And so, the next one, Arnold’s going to cover this and it’s kind of looking at the other side of the coin.
Arnold: Yeah. On the other spectrum is that outsourcing can be done without a contract. So, very different from what Derek discussed earlier. But for this one again we’re not really requiring people to create a binder type of contract that people can sign into page by page. What’s really important nowadays is understanding the service level agreement that you’re going into with your outsourcing partner. If you outsource your customer service and you expect a thousand calls to be done on a monthly basis then make sure that your contract, even as simple as outlining how many calls needs to be answered is there or written so that both parties understand the operational risk and reward of your business to their business.
Derek: Yeah. Exactly. And so again it’s like you know the contract serves as a contract but also, it’s about clearly identifying, describing the project at hand so there’s clarity for everyone involved. That’s really important.
Okay. Moving on, we have the next one vendors have a greater liability for failure than in-house employees. Okay, so this is the kind of often debated argument of do contractors care more than employees. Do employees live for the culture more than a contractor or an outsourced function. I would suggest that the devil is in the detail there. And vendors you know it is their business to successfully outsource. Okay and people aren’t going to be in business if they are not serving the needs of their clients. So, you will find that outsourcing service providers take their roles very seriously. And as I always say the Philippines is actually, you know a world expert in terms of business process outsourcing that been doing it almost the longest in the world now for nearly 20 years. And they are experts in this and they will actually be to add a lot of value to the process and help guide you in your processing needs. So, there’s a lot of value at that so vendors or outsourcing service providers can absolutely provide you as good a result as a very dedicated and loyal in-house employee.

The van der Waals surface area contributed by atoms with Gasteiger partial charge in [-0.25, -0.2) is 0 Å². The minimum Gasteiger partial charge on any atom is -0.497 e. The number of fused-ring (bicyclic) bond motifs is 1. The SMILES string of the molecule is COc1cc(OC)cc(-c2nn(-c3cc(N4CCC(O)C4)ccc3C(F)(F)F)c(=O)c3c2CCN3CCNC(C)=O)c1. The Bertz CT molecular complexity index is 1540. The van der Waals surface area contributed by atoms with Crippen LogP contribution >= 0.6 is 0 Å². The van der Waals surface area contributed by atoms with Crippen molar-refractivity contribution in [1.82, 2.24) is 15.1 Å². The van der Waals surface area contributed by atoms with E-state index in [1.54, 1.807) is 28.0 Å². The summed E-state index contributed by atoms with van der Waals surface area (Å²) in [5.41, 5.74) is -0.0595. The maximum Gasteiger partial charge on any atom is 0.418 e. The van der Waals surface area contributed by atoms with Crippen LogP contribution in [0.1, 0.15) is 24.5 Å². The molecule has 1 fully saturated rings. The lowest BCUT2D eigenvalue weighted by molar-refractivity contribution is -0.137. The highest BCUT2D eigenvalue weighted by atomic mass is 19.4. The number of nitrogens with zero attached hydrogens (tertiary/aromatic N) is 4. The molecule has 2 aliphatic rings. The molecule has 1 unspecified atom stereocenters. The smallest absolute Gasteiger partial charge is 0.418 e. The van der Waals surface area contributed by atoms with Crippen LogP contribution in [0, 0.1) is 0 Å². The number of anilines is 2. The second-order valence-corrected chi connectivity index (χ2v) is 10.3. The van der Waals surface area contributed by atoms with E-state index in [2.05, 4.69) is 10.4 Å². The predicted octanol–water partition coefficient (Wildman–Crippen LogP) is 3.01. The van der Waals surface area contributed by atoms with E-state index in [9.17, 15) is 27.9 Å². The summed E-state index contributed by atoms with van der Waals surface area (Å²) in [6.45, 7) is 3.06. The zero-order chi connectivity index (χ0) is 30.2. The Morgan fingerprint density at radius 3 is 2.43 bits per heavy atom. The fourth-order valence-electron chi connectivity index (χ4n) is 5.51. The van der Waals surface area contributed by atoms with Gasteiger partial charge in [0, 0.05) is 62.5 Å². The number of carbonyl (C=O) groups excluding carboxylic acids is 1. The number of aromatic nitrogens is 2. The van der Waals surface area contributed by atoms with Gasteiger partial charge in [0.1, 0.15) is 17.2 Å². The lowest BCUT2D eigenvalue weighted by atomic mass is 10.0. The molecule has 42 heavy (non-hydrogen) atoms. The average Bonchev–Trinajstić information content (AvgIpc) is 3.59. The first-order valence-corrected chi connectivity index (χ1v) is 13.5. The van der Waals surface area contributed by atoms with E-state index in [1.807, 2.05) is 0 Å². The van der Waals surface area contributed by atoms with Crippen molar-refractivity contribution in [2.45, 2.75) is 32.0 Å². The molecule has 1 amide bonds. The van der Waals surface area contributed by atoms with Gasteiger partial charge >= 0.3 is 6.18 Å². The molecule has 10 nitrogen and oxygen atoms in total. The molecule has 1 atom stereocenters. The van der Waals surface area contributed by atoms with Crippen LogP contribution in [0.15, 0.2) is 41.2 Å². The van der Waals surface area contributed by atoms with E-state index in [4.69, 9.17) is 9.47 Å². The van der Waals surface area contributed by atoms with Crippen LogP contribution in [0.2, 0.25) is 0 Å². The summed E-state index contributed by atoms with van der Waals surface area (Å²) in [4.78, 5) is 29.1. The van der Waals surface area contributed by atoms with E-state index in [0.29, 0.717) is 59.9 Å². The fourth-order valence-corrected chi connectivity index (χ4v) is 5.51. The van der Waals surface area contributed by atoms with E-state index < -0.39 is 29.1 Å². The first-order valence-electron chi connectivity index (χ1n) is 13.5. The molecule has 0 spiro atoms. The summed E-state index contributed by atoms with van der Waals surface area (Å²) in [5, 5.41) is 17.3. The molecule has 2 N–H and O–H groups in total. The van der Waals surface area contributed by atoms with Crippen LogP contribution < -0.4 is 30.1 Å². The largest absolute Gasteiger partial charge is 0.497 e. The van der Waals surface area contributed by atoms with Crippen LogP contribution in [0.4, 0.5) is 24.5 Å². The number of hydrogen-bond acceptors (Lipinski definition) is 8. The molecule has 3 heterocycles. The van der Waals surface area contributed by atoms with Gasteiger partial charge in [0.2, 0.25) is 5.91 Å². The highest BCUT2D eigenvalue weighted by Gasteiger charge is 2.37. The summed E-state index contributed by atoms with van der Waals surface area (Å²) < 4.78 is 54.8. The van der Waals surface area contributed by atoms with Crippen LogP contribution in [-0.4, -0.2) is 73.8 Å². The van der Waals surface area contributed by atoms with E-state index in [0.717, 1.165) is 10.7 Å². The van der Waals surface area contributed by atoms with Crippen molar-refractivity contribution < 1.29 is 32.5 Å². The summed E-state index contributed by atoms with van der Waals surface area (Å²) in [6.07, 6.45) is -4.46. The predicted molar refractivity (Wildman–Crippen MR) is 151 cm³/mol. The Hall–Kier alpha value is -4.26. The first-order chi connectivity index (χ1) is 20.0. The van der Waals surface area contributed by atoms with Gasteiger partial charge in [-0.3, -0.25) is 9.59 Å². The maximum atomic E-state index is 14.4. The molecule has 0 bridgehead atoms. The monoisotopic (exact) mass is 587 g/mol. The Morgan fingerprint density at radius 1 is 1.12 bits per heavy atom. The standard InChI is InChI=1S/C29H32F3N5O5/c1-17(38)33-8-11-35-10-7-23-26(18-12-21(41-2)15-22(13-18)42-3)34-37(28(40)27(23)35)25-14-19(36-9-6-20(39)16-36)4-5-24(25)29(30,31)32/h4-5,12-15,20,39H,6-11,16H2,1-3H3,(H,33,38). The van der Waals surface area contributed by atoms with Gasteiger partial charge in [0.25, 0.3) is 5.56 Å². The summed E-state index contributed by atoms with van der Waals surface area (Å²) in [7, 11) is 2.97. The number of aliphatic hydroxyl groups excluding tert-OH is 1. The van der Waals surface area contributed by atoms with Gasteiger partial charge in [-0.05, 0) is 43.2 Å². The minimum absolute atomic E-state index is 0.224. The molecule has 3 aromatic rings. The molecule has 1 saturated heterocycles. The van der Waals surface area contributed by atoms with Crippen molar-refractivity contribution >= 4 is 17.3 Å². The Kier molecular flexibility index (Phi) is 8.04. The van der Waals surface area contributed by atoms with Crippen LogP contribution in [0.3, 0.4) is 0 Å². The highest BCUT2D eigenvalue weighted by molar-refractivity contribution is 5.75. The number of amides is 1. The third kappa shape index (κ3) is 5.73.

Arnold: Yeah. The next one is that another misconception is your outsourced process is not your headache anymore. So, people often have this tendency to believe that once they have passed on or outsourced a specific function of their business then technically they don’t, they get hands off in terms of management which is entirely false because the outsource aspect of your business is very important for you to manage. In that regard, you also need to have a good healthy relationship with your vendor. Make sure you spend time reaching out or having informal talks with your outsourced employees just to get a sense of how up to par they are with your company mission and vision because that’s the only way for them to be able to fulfill you know the service function that they are doing for you.
Derek: Yeah, absolutely. Again, it comes back to just treating them like a normal employee and it comes back to clarity in terms of project management. So, it’s very important to set that foundational groundwork so you get good results.